American History

American History

The tapestry must be frailed
if it is to survive, flipped over

to expose frayed threads and skipped stitches,
a patchwork of wars and erasures caught

in the act of re-membering
families and cities. The loom swoops

onward, mapping forgotten constellations,
the bodies of murdered women,

missing children, rosaries scattered
across the desert floor like broken stars.

The ancient contest calls for who
can spin the better story, tragic enough

to make the gods weep and repent,
a gnashing of teeth as the weave

is finally shredded, torn from our
fingers still pricked with blood.

 

Photo Credit: San Diego Air & Space Museum Archives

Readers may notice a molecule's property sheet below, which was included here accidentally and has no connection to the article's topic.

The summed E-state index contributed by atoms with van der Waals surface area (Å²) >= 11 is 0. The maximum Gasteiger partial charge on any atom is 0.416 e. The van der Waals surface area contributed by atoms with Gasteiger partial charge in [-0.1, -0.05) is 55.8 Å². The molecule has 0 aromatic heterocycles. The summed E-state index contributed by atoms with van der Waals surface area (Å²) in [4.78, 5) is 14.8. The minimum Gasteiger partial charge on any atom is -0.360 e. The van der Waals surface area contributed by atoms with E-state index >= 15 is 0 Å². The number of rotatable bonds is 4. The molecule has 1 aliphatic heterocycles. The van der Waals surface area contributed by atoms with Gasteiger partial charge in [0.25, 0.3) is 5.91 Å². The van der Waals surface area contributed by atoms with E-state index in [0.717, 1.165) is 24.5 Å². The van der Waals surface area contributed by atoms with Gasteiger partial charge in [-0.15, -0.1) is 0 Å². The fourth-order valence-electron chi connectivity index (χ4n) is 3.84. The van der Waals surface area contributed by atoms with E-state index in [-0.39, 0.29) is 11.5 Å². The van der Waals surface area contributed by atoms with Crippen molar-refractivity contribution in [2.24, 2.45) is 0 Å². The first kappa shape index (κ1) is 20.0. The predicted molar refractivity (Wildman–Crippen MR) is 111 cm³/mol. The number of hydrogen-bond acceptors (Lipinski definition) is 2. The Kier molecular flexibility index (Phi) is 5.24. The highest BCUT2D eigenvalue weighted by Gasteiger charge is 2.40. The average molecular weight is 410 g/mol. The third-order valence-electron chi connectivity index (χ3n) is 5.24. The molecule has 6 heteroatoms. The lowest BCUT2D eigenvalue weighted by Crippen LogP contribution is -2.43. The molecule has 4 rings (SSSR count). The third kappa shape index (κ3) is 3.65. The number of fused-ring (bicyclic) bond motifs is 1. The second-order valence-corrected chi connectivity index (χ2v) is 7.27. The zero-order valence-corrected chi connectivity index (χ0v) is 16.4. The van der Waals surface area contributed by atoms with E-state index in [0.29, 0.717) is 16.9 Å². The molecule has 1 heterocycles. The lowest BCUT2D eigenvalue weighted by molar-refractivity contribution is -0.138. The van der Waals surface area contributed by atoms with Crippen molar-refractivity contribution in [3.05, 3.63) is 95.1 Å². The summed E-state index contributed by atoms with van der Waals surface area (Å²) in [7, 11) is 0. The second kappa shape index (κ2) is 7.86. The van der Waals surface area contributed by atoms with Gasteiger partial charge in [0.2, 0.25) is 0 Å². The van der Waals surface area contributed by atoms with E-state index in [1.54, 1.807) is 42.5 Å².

About the author

Nancy Hightower

Nancy Hightower has been published in Word Riot, Up the Staircase Quarterly, Queen Mob's Teahouse, Spry, Entropy, Sundog Lit, and elsewhere. Her first collection of poetry, The Acolyte, was published by Port Yonder Press in 2015 and this April she was granted a micro-residency at the Strand Bookstore by The Poetry Society of New York as part of their joint Poet-A-Day Project. She currently teaches at Hunter College and is working on a memoir about growing up in the evangelical South.